Scientists may have discovered how cancer spreads around the body

Biologists at University College London say they now know why cancerous cells group together and spread to different parts of the body. And shockingly, it appears that the malignant cells are migrating by literally chasing healthy cells that are trying to get away.

Top image: Neural cells grown from a single neural crest stem cell taken from a 15-day-old rat. Photo credit: Genevieve Kruger, U-M Medical School.

Scientists already understood that malignant cells interact with healthy cells to move around the body during metastasis. The cancer cells recruit healthy cells and use them to travel long distances, resulting in a secondary tumor. But prior to this study, scientists weren’t entirely sure how this process takes place — or how this information could be used to develop new cancer fighting therapies.

The proposed mechanism is called chase-and-run — and it’s an apt description. By studying embryonic cells called neural crest cells (which have invasive properties similar to cancer cells) and placode cells (healthy cells that contribute to sensory organs) the researchers got a hint as to what might be going on.

The researchers, a team headed by Roberto Mayor, noticed that neural crest cells start to chase placode cells when they're placed beside them. The placode cells produce a chemical attractant that the neural crest cells find irresistible (a process called chemotaxis involving PCP and N-cadherin signalling).

But not resigned to their fate, placode cells try to get away — what the researchers call escape behavior. Regrettably, it’s this escape behavior that then causes the invasive neural crest cells to move around the body, a process now known as directional collective migration.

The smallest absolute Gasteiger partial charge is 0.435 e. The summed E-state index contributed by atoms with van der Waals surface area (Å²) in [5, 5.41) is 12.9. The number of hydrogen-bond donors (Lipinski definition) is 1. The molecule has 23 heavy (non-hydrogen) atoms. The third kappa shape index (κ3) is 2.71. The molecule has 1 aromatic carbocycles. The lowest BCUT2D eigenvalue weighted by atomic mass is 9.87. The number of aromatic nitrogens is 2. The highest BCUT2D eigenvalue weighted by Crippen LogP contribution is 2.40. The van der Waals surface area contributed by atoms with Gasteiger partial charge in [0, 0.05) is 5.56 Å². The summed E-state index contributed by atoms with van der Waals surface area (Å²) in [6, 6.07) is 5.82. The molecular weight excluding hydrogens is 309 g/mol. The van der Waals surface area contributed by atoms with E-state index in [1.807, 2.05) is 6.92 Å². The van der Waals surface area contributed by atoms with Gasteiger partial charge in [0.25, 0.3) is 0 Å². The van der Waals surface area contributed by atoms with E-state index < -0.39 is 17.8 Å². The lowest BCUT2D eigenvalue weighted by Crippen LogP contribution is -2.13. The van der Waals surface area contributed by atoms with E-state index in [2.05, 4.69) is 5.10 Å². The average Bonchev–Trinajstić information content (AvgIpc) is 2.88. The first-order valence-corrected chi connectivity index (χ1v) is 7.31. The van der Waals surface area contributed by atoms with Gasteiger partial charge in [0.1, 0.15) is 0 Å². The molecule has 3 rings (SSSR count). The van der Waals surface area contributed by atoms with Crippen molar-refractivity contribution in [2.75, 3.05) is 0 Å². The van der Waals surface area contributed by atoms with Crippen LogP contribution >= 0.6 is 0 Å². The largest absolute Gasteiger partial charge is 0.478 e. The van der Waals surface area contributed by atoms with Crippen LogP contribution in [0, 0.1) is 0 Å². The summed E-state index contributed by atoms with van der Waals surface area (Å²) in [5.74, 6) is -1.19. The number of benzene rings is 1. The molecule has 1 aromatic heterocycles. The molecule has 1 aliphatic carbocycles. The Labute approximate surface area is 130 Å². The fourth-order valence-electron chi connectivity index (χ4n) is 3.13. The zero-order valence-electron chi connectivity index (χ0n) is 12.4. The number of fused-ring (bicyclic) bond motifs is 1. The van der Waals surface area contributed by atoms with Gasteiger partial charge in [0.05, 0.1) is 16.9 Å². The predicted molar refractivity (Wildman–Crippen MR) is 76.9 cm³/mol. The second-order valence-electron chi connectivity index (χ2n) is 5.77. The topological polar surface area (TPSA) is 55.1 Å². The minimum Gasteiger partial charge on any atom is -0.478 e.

Now, it’s important to remember that this is not cancer per se — but the researchers are confident that some cancers works according to this chase-and-run principle; healthy cells try to escape from tumor cells, only to be followed around the body by malignant cells.

"We use the analogy of the donkey and the carrot to explain this behaviour: the donkey follows the carrot, but the carrot moves away when approached by the donkey,” noted Mayor through a release. “Similarly the neural crest cells follow the placode cells, but placode cells move away when touched by neural crest cells."

The discovery could pave the way for alternative cancer treatments — future therapies that can work to disrupt the process of interaction between malignant and healthy cells.

And indeed, this would be important as most cancer deaths are not due to the rise of the primary tumor, but on account of secondary tumors originating from the first malignant cells.

Consequently, the researchers say it will be “relatively easy” to develop drugs that interfere with this interaction.

Well, nothing is easy in cancer research — but let’s hope this team is on to something.

It’s also worth noting that the mechanism does nothing to explain why the cancer arises in the first place.

Read the entire study at Nature Cell Biology: “Chase-and-run between adjacent cell populations promotes directional collective migration.”